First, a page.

Wednesday, September 15, 2010

Day 3: Meeting Athens

First thing in the morning, still in Delphi, enjoying the view, rushing for the last minutes of breakfast, we head off to the Temple of Athena, the guardian pre-empting every foreigner for the great Temple of Apollo and its many pilgrims who come to visit the Oracle.

For a moment I think about Athena, the virgin goddess, the woman fit enough to be a man. She embodies both female: wise, protective, and male: shrewd, mighty. She's the only god born not from the womb but straight out of the head of Zeus, her father the king. What a woman and what a difference with the character of Gaea, previous goddess of worship, vulnerable mother. Did the worship of Apollo and Athena (and the rest of the Olympians) mark societies' transition to the patriarchy? After all, the most famous Greek personalities have almost always been men or manly (in some cases, male-lovin' men). Greece is credited for the birth of western civilization with democracy, polis, and philosophy as some of its greatest contributions. Many conquests have expanded its borders and during its height reached the far end of the east towards Afghanistan and on the west heavily influencing the Romans, who copied many beliefs and ideals.

They say that the Mythology of a society also reflects its people. Perhaps amidst all the drama, as written by our ancient poets and sung by the old bards of the rise and fall of gods and goddesses, so did the lives of the ancient people animate and evolve. Could there be any link between ancient mythology and present-day telenovelas or TV soap operas? or at least, is there any wonder why, until today, masses of people from all over the world are entertained by these shows? Such a topic requires more time and perspective. Would love to hear what others think.

Finally on the edge of Athens. First thought, how in the world can anyone find their way here without GPS?

We go off towards the ancient city to meet Myrto, a documentary film-maker currently working on her latest project, Life in a City Full of Errors. Soon she will also be releasing her documentary called Crisis, a personal account on life in Athens amidst these recent problems. She spent some years in Barcelona and London for her work and studies until she decided to go back home to do something creatively, to help improve the current situation. Recently, BBC world featured her documentary. Shes also looking forward to submitting it to several festivals.

We meet her two friends, Yannis and a chef Cavalier member, who both have very interesting perspectives on the crisis and on broader world issues. Dinner was a mix of many different delicacies -all of them absolutely more delicious than the other. and of course, together with several shots of Rakia, a liquor similar to Grappa, our walk uphill was a light one.

We both had the pleasure of seeing part of Myrto's documentary. I liked it a lot and loved the personal perspective she shamelessly exposes through her shots, recorded conversations with people and experience on the streets. After hearing some of her own thoughts on her work, she confirmed to us the same message we felt at the end of watching Crisis - its still up to us. Our part may be small but many small great things is still much better than a mob of cynics.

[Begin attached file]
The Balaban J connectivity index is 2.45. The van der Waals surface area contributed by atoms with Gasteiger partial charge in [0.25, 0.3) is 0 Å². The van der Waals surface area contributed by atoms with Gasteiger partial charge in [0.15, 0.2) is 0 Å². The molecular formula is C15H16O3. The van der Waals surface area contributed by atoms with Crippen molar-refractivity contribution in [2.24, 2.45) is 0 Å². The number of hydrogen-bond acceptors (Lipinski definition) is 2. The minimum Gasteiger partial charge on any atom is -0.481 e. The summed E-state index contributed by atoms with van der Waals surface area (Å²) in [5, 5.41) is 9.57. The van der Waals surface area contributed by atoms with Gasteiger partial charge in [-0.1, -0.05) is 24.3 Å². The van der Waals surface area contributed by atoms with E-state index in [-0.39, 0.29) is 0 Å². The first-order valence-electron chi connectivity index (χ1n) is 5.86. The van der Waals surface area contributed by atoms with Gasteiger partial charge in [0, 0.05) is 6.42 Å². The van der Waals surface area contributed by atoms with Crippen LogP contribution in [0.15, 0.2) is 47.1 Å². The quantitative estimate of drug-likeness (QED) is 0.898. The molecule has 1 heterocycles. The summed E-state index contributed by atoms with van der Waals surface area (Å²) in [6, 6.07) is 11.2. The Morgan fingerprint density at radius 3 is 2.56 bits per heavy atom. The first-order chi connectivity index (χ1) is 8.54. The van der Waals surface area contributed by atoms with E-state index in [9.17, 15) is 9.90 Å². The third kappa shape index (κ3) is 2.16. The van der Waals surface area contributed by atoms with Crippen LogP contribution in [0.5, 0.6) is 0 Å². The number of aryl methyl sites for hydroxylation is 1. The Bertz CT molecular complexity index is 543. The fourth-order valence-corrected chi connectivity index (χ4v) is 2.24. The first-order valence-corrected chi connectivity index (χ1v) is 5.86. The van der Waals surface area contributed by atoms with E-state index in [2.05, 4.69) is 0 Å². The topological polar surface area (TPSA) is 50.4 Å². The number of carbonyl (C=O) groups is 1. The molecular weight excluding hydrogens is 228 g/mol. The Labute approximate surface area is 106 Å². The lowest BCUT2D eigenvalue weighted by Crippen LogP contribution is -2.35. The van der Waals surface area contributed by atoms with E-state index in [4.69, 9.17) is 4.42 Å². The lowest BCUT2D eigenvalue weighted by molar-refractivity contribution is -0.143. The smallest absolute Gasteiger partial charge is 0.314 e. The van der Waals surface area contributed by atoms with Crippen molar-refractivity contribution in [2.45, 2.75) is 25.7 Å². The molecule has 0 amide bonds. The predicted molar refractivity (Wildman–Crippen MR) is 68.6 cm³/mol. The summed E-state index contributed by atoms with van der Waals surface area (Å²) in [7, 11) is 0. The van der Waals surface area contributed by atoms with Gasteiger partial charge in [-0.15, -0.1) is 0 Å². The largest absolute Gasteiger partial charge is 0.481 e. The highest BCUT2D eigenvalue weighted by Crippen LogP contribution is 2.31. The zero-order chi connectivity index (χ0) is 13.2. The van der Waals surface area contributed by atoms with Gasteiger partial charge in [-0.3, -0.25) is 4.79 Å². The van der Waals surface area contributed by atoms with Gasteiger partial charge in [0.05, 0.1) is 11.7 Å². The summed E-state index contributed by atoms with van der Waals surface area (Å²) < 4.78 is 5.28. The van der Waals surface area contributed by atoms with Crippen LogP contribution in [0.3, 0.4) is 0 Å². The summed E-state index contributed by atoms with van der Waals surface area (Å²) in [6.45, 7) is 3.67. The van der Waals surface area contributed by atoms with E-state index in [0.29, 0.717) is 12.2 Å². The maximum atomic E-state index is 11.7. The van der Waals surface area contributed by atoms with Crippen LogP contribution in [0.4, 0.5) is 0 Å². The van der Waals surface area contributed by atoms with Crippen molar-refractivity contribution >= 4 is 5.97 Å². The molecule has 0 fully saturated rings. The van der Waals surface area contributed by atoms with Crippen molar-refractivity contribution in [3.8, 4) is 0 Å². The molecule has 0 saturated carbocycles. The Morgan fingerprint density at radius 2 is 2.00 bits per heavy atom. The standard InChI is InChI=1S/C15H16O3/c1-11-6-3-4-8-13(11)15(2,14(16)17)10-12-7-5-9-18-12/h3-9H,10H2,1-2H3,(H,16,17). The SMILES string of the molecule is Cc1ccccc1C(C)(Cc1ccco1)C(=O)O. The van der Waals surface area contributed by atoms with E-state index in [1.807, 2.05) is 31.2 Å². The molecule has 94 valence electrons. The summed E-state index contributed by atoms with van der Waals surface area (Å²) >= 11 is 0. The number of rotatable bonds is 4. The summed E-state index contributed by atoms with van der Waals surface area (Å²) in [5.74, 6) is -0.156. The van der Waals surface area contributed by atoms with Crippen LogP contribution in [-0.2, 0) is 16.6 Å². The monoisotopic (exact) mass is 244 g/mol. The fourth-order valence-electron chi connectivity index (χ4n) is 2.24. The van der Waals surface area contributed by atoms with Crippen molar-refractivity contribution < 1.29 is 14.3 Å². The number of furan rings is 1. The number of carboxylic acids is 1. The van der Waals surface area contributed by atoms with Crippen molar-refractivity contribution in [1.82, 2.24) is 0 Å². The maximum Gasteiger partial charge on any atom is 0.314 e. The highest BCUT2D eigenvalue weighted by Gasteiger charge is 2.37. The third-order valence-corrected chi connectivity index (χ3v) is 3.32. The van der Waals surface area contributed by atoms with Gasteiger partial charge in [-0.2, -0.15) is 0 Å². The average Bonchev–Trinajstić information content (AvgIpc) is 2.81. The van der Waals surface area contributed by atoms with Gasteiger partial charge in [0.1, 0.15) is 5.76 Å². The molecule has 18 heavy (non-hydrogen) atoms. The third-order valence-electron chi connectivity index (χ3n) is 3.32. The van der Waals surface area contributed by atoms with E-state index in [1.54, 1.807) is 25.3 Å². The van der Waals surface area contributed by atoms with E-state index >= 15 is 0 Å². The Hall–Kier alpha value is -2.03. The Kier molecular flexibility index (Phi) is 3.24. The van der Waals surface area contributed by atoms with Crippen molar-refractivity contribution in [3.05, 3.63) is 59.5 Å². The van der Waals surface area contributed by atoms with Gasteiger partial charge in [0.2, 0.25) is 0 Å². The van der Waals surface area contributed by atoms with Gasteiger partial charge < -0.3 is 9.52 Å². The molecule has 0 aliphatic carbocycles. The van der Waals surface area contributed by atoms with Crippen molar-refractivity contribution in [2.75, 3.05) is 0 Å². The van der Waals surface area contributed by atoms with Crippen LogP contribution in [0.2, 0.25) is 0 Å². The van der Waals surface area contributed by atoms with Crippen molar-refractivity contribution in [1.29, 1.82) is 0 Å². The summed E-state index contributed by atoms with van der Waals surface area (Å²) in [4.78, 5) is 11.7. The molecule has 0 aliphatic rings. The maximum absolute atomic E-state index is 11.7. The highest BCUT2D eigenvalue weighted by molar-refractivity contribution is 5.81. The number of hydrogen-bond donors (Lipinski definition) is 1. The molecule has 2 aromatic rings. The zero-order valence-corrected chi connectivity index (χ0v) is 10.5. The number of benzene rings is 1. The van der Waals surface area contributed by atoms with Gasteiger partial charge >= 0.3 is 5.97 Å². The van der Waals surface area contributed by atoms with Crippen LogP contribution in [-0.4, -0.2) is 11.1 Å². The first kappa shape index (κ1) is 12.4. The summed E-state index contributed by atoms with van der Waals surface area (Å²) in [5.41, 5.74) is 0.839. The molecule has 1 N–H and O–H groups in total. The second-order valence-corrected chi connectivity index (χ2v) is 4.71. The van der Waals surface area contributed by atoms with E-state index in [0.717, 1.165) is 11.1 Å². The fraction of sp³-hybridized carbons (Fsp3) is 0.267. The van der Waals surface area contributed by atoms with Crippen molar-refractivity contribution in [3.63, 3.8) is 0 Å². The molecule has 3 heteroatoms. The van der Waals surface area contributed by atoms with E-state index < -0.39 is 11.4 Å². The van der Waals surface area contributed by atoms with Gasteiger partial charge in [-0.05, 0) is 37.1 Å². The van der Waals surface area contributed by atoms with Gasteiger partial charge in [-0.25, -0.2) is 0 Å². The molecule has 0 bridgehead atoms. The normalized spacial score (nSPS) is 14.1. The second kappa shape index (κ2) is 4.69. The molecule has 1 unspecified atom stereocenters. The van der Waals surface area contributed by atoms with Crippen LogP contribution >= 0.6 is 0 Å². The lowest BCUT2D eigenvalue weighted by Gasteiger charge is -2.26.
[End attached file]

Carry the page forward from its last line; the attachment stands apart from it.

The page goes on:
1. Sounding inspiring. Good luck and happy travels, Fran and Kat. I like the look of the blog so far, too. Should be interesting to see it all come together.

  2. god are our behaviours, our vices and our conscious and unconscious choices... that change little by little this slow but inesorable world of made also of Time (for us at least). I do agree that "it's all up to us". Soap operas compete with gods (ehe with all the respect requested by this comparison) because they explain the same way what comprehension is; why each of us do something as a consequence of any kind of past he's lived; how a character gets his/her shape after his experience, even the smallest and insignificant. What everybody loves of the gods though, is that they do mistakes, and that's why men still love them, and that's why they are so close to soap operas, because opposed to bible which is based on the good example, which is also, i believe, a good pedagogic way, it makes you feel not the only one to do mistakes, but at the same time want to try to be better than what could be considered your superior.
    Atopos rulez! how u doin'!

  3. Oz: thanks, it works for the time being. now working on posting the growing accounts and interviews. its a lot more than expected for sure. :)

    Ruben: nice insight! thanks for sharing. I think that people take comfort in the fact that other people (in this case, gods and goddesses or actors on TV) often go through more difficult challenges and when they fail you can understand because everyone experiences some form of failure, also when they succeed you feel the satisfaction and that can be something inspiring, it can be a source of hope. hmm.. we should talk some more over coffee! :D



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